Staying Involved In My Child’s Life After He Moved Into A Residential Home

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“People usually drop their child off and never come back,” I listened to a social worker say to me. He continued to speak, explaining that exhaustion from years of caring for their child, sibling, or relative with special needs had caused many family members not to stay involved. He explained that they simply walked away, no longer having contact.

As I listened I didn’t want to pass judgement on those parents or family members. I didn’t know them or their circumstance, however as the social worker shared, my heart sank as I thought about those residents. It plunged even more, when I thought about my son, and me walking away….never to see him again. It was something I just couldn’t do.

When I made the decision for Nate to live in a residential facility, one requirement was that his parents were directly involved. I loved and cared about him too much, for me not to see him on a regular basis. I needed to be free to visit the facility at any time, to make sure that my son was being cared for properly.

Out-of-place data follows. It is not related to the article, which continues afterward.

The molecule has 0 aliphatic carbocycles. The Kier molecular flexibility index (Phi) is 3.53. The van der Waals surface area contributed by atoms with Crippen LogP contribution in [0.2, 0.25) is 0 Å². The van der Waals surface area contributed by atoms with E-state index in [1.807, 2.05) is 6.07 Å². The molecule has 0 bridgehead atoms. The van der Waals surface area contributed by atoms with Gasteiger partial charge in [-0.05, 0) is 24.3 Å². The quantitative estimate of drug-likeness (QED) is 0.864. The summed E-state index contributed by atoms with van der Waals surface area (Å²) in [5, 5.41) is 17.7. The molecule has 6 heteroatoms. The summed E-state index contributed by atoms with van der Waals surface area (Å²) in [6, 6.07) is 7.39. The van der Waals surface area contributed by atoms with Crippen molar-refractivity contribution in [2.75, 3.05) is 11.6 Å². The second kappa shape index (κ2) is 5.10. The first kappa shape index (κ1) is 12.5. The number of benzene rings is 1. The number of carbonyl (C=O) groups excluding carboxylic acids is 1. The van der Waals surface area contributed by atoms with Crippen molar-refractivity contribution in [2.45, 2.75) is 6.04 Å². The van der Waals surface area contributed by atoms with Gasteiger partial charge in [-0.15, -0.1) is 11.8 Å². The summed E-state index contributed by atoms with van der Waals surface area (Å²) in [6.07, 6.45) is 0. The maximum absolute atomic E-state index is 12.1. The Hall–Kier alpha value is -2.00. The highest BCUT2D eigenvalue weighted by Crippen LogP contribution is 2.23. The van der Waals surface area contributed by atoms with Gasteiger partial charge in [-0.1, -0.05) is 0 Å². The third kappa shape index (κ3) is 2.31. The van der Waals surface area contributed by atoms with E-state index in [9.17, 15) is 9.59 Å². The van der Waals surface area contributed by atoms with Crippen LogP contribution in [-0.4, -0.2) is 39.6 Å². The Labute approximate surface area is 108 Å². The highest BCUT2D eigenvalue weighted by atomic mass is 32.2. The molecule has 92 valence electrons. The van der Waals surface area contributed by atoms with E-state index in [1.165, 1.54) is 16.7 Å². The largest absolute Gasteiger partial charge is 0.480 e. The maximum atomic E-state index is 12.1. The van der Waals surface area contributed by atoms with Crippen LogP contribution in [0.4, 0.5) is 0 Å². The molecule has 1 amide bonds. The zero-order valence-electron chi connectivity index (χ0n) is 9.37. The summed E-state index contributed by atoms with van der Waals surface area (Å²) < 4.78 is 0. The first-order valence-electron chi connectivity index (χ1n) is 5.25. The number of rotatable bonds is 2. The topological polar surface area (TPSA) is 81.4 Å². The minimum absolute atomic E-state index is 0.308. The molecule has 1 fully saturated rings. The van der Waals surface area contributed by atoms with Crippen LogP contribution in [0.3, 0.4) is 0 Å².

In addition to seeing Nate during the week,  he needed to able to come home occasionally. I wanted to continue our Saturday morning swim time, which we both loved. It was also important that we continue our annual tradition of taking Nate out to dinner for his birthday. And lastly, Nate had to be home during the holidays to spend time with his family.

Dropping Nate off and never seeing him again, was not an option for me. I have to be a continual presence in my son’s life, no matter where he lives.

Charlene

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  1. 1
    Elizabeth

    I appreciate that you don’t judge the other parents. I have seen already burdened folks trying to deal with the needs of a child or elder who simply didn’t have it in them to care for the long haul.

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